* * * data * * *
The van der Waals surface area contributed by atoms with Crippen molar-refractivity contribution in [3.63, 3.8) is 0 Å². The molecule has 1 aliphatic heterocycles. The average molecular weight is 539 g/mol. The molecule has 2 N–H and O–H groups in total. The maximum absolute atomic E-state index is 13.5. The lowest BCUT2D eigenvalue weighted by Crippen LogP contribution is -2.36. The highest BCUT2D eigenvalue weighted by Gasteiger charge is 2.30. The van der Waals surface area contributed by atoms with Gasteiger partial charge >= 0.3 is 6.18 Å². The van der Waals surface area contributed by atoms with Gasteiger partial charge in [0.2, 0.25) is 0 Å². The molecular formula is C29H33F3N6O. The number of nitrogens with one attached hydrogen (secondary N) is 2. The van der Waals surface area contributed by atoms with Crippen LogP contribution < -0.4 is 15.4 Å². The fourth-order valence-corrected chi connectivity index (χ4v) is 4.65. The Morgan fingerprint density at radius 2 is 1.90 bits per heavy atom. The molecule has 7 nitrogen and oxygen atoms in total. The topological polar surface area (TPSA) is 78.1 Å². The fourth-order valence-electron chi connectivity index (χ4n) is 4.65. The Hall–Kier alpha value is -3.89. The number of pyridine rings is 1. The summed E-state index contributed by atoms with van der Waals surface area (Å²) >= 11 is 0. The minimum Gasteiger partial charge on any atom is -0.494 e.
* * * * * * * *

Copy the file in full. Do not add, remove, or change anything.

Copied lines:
The van der Waals surface area contributed by atoms with Crippen molar-refractivity contribution in [3.63, 3.8) is 0 Å². The molecule has 1 aliphatic heterocycles. The average molecular weight is 539 g/mol. The molecule has 2 N–H and O–H groups in total. The maximum absolute atomic E-state index is 13.5. The lowest BCUT2D eigenvalue weighted by Crippen LogP contribution is -2.36. The highest BCUT2D eigenvalue weighted by Gasteiger charge is 2.30. The van der Waals surface area contributed by atoms with Gasteiger partial charge >= 0.3 is 6.18 Å². The van der Waals surface area contributed by atoms with Gasteiger partial charge in [0.2, 0.25) is 0 Å². The molecular formula is C29H33F3N6O. The number of nitrogens with one attached hydrogen (secondary N) is 2. The van der Waals surface area contributed by atoms with Crippen LogP contribution < -0.4 is 15.4 Å². The fourth-order valence-corrected chi connectivity index (χ4v) is 4.65. The Morgan fingerprint density at radius 2 is 1.90 bits per heavy atom. The molecule has 7 nitrogen and oxygen atoms in total. The topological polar surface area (TPSA) is 78.1 Å². The fourth-order valence-electron chi connectivity index (χ4n) is 4.65. The Hall–Kier alpha value is -3.89. The number of pyridine rings is 1. The summed E-state index contributed by atoms with van der Waals surface area (Å²) >= 11 is 0. The minimum Gasteiger partial charge on any atom is -0.494 e.